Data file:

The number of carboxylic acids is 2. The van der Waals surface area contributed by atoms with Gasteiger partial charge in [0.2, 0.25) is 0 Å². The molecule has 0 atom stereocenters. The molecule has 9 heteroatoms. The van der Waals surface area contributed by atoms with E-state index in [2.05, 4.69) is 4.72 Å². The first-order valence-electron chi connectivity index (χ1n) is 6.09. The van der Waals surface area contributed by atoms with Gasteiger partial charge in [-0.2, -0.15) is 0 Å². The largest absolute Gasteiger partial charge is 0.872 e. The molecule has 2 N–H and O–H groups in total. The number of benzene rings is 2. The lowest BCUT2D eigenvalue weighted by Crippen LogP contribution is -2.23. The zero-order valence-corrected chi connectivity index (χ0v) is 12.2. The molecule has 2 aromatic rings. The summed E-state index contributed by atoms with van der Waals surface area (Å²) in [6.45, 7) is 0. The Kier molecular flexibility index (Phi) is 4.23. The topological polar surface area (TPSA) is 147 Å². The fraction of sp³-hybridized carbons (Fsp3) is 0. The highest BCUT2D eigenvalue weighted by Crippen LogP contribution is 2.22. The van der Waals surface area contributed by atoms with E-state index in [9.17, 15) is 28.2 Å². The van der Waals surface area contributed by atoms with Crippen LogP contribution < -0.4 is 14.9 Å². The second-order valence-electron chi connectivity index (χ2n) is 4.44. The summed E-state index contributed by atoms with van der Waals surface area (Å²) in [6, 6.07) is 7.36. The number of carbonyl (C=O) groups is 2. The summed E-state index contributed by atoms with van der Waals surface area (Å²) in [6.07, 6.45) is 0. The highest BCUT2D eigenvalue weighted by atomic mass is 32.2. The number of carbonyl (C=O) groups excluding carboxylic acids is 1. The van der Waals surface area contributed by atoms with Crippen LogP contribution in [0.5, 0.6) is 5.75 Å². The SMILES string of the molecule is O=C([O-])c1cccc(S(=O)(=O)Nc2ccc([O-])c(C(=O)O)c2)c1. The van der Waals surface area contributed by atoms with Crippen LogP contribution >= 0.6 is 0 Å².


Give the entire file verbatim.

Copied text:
The number of carboxylic acids is 2. The van der Waals surface area contributed by atoms with Gasteiger partial charge in [0.2, 0.25) is 0 Å². The molecule has 0 atom stereocenters. The molecule has 9 heteroatoms. The van der Waals surface area contributed by atoms with E-state index in [2.05, 4.69) is 4.72 Å². The first-order valence-electron chi connectivity index (χ1n) is 6.09. The van der Waals surface area contributed by atoms with Gasteiger partial charge in [-0.2, -0.15) is 0 Å². The largest absolute Gasteiger partial charge is 0.872 e. The molecule has 2 N–H and O–H groups in total. The number of benzene rings is 2. The lowest BCUT2D eigenvalue weighted by Crippen LogP contribution is -2.23. The zero-order valence-corrected chi connectivity index (χ0v) is 12.2. The molecule has 2 aromatic rings. The summed E-state index contributed by atoms with van der Waals surface area (Å²) in [6.45, 7) is 0. The Kier molecular flexibility index (Phi) is 4.23. The topological polar surface area (TPSA) is 147 Å². The fraction of sp³-hybridized carbons (Fsp3) is 0. The highest BCUT2D eigenvalue weighted by Crippen LogP contribution is 2.22. The van der Waals surface area contributed by atoms with E-state index in [9.17, 15) is 28.2 Å². The van der Waals surface area contributed by atoms with Crippen LogP contribution < -0.4 is 14.9 Å². The second-order valence-electron chi connectivity index (χ2n) is 4.44. The summed E-state index contributed by atoms with van der Waals surface area (Å²) in [6, 6.07) is 7.36. The number of carbonyl (C=O) groups is 2. The summed E-state index contributed by atoms with van der Waals surface area (Å²) in [6.07, 6.45) is 0. The highest BCUT2D eigenvalue weighted by atomic mass is 32.2. The number of carbonyl (C=O) groups excluding carboxylic acids is 1. The van der Waals surface area contributed by atoms with Crippen LogP contribution in [0.5, 0.6) is 5.75 Å². The SMILES string of the molecule is O=C([O-])c1cccc(S(=O)(=O)Nc2ccc([O-])c(C(=O)O)c2)c1. The van der Waals surface area contributed by atoms with Crippen LogP contribution >= 0.6 is 0 Å².